Biology’s Gift: Interrogating the Turn to Affect

Body and Society 16 (1):29-56 (2010)

Abstract

This article investigates how the turn to affect within the humanities and social sciences re-imagines the relationship between cultural theory and science. We focus on how the writings of two neuroscientists and one developmental psychologist are used in order to ground certain claims about affect within cultural theory. We examine the motifs at play in cultural theories of affect, the models of biology with which they work, and some fascinating missteps characterizing the taking up of scientific literature. While neuroscience frames the affective as part of a system of regulation that makes both self and social coherence possible, in cultural theory’s narratives, by contrast, affectivity becomes a placeholder for the inherent dynamism and mutability of matter. The article interrogates the consequences of cultural theory’s strange borrowings from neuroscience and developmental psychology in their institution of a model of subjectivity preoccupied with a lived present in excess of the hold of habit and embodied history.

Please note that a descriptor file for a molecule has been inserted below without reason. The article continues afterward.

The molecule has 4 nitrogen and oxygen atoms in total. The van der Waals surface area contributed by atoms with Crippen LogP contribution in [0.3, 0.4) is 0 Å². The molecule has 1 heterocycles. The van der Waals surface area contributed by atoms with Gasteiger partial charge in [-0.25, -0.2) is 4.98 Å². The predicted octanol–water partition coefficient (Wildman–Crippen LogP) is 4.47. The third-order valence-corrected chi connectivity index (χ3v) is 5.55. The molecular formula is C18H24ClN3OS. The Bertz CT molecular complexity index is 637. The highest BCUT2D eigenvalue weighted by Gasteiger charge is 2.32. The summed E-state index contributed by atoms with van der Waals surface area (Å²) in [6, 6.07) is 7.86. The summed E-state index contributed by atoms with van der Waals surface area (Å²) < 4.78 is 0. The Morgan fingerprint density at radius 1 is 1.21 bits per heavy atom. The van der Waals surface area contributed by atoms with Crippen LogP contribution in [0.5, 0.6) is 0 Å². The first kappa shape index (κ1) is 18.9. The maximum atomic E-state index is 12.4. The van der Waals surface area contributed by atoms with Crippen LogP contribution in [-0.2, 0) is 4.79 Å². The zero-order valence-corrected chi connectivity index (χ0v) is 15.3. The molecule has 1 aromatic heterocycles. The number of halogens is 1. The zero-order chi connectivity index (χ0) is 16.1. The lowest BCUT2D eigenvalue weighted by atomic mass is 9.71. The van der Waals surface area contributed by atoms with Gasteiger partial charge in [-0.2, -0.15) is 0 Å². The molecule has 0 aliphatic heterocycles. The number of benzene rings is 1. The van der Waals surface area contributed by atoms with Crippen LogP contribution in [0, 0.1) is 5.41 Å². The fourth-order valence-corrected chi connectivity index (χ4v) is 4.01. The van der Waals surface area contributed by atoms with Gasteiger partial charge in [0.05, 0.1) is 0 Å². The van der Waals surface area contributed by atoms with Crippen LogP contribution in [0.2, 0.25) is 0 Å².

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References found in this work

The Specious Present: A Neurophenomenology of Time Consciousness.Francisco Varela - 1999 - In Jean Petitot, Franscisco J. Varela, Barnard Pacoud & Jean-Michel Roy (eds.), Naturalizing Phenomenology. Stanford University Press. pp. 266--314.

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Citations of this work

The Turn to Affect: A Critique.Ruth Leys - 2011 - Critical Inquiry 37 (3):434-472.
Affective Resonance and Social Interaction.Rainer Mühlhoff - 2015 - Phenomenology and the Cognitive Sciences 14 (4):1001-1019.
Norms of Testimony in Broad Interdisciplinarity: The Case of Quantum Mechanics in Critical Theory.Rasmus Jaksland - 2021 - Journal for General Philosophy of Science / Zeitschrift für Allgemeine Wissenschaftstheorie 52 (1):35-61.

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